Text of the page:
"New Olympic Stadium Tokyo 2020"
Architect and Designer of New Olympic Stadium
Friday, January 15, 2016, 13:00 - 14:30
Unlike other Japanese 'starchitects,' Kengo Kuma has yet to win the prestigious Pritzker Prize, but clinching the commission for the 2020 Olympics stadium will surely help cement his fame.
In fact, it was Kuma's well-known aversion to cement that helped secure his win. His design submission, with wood infusions and lots of greenery, reflects both Japanese tradition and his unique style.
A variety of factors have shaped Kuma's unusual eye for design. He often mentions his childhood home in Yokohama, a traditional wooden house with deep, shadowy interiors. His decision to become an architect, he says, was influenced by the iconic 1964 Tokyo Olympic Gymnasium by Kenzo Tange. Mentors from his days at Tokyo University in the late 1970s include professor/architect Hiroshi Hara and Fumihiko Maki, who persuaded Kuma to study at Columbia University. He opened Kengo Kuma and Associates in 1990.
The key to Kuma's win was partnering with construction firm Taisei to stay within the ¥153 billion budget and promising on-time delivery in November 2019.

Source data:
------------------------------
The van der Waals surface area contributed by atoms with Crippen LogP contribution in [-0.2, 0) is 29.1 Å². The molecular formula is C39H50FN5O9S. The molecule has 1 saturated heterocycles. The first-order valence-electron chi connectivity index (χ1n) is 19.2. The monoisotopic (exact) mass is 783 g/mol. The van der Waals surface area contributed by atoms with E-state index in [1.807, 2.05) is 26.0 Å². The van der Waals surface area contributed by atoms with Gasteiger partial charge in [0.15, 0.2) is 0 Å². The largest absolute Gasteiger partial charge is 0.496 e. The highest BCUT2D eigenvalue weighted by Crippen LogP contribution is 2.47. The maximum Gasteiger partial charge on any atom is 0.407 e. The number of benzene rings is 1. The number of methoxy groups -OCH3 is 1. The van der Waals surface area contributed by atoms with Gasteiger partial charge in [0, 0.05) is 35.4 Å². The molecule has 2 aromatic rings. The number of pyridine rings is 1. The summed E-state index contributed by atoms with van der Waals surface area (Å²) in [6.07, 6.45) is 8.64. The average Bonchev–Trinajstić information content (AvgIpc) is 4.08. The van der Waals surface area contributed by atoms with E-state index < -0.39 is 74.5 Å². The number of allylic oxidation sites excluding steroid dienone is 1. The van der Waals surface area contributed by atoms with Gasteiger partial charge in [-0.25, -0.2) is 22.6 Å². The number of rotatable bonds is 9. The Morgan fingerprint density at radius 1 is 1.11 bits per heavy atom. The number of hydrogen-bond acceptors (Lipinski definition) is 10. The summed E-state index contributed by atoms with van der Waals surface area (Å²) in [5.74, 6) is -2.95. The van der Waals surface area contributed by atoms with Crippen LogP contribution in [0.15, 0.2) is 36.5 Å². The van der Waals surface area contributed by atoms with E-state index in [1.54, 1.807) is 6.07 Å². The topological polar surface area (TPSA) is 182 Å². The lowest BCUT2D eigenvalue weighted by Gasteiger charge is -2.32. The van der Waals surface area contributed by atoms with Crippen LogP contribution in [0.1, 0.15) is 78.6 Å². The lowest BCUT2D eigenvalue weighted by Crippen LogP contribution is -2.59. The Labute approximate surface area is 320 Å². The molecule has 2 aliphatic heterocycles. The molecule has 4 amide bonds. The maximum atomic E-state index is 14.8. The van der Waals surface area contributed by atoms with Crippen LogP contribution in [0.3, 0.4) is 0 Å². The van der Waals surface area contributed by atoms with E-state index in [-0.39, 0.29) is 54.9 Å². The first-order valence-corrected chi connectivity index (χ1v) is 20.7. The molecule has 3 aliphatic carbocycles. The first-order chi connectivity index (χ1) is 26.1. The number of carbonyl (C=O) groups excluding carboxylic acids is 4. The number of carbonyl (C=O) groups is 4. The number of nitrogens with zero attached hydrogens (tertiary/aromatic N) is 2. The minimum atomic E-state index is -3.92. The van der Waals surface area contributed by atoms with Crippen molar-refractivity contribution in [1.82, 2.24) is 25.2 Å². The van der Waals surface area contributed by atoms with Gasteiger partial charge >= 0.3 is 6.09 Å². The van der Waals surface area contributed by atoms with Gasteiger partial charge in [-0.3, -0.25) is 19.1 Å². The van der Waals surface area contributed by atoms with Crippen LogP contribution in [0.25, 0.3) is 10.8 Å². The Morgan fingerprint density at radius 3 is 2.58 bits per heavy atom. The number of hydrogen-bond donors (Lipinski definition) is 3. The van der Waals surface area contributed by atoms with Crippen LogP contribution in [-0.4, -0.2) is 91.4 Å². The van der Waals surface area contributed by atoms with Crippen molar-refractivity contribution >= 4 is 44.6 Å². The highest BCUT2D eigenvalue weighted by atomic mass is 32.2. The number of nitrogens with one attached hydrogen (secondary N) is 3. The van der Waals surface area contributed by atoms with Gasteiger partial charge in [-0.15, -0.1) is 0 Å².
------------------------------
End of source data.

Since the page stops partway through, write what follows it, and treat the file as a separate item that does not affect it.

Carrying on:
Controversy, however, may continue to plague the process. Rumblings quickly surfaced from Zaha Hadid Architects that Kuma's design had similarities with theirs. ZHA won the first contest in 2012 (beating 45 other entries) but their design was abandoned in July last year over ballooning costs.
For many, the decision to award the new National Stadium commission to a homegrown design/construction team came with a sigh of relief.
Come to hear this remarkable architect share his thoughts on the controversy, his win over Toyo Ito, and plans for this history-making Olympic structure.